A significantly better fit with M8 was obtained for one comparison at the 3′ end, suggesting 40 sites potentially under positive selection (Table 3). Of these sites, 30 occur in the LRR-coding region and 10 in the non-LRR-coding region; however, this distribution does not differ from random (Fisher's exact test P = 0.8491). To determine whether the positively selected sites within the LRR region lie in β-sheets, the Cf-2.1 sequence was analyzed with the program sspro (48). The sspro2 and sspro8 models were used to determine the secondary structure of the protein. Residues classified as E (extended strand) by the program were interpreted as β-strands and possible exposed residues. Of the 30 putatively selected sites within the LRR region, eight fall within a β-sheet structure and 22 outside of it. There is no evidence that positively selected sites are more likely to be found in the putative solvent-exposed regions of the LRR (Fisher's exact test, P = 0.4792). Recently, it has been suggested that sites identified by ML methods may occasionally contain false positives (49); although we cannot rule out the possibility of false positives within the 3′ region of the Cf-2 homologs, it is unlikely that these would preferentially occur in given protein motifs and should not affect our conclusions.

The lack of strong evidence for positive selection primarily in solvent-exposed residues of the Cf-2 homologs is in contrast to most studies. Recently, Mauricio et al. (50) also reported lack of evidence for positive selection in A. thaliana Rps2 solvent-exposed residues and suggested that positive selection in these LRR regions is a hallmark of R gene paralogs. The S. pimpinellifolium Cf-2 homologs are most likely a mix of paralogous and orthologous genes, suggesting that positive selection on solvent-exposed amino acids may not be as ubiquitous as believed.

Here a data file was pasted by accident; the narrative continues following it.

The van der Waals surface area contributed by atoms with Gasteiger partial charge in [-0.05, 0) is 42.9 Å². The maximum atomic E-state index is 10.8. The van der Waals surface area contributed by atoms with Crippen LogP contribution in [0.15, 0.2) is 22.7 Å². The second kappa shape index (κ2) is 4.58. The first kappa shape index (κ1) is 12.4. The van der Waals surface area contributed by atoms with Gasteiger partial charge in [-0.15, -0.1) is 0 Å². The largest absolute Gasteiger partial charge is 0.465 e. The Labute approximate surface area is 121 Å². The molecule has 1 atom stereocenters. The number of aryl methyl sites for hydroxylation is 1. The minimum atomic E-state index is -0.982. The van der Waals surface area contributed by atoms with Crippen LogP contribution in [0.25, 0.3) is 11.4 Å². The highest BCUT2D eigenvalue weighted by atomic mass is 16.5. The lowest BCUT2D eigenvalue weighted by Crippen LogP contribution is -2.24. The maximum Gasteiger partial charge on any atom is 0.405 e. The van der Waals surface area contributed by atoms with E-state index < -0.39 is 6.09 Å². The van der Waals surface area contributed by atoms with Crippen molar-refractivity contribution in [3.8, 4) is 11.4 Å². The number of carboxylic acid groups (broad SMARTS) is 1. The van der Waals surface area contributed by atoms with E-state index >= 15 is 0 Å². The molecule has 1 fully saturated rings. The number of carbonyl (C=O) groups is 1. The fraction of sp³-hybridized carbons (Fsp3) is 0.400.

Evolutionary Relationships Among Cf-2 Homologs. The relationship among homologs was examined by constructing separate gene networks for the 5′ and 3′ regions of the genes, excluding the flanking regions (Fig. 2). In both gene networks, Cf-2 homologs are very divergent, with few intermediate sequences. However, the divergence is greater among homologs at the 5′ end. All nonsynonymous mutations in the 3′ Cf-2 haplotype tree correspond to amino acid sites under putative positive selection (Table 3 and Fig. 2), indicating that selected sites are distributed among all lineages of full-length homologs.

Fig. 2.
Gene networks of the alignable areas among homologs. Each step represents a mutational change between haplotypes. Connections exceeding the limits of parsimony were made based on parsimony analysis. Sites are numbered with respect to the Cf-2 size class ...

We evaluated differences in structural topology among the networks with a contingency test of homogeneity examining the distribution of interior and tip mutations in the 5′ and 3′ ends of the Cf-2 homologs. Because the gene regions belong to the same individuals, they share a demographic history. Differences between the structural conformations of the two networks may therefore be attributed to the action of selection, which, unlike demographic history, affects specific sites in the genome. Note that we are not evaluating differences in relationships among haplotypes but rather differences in distribution of mutations at each gene region.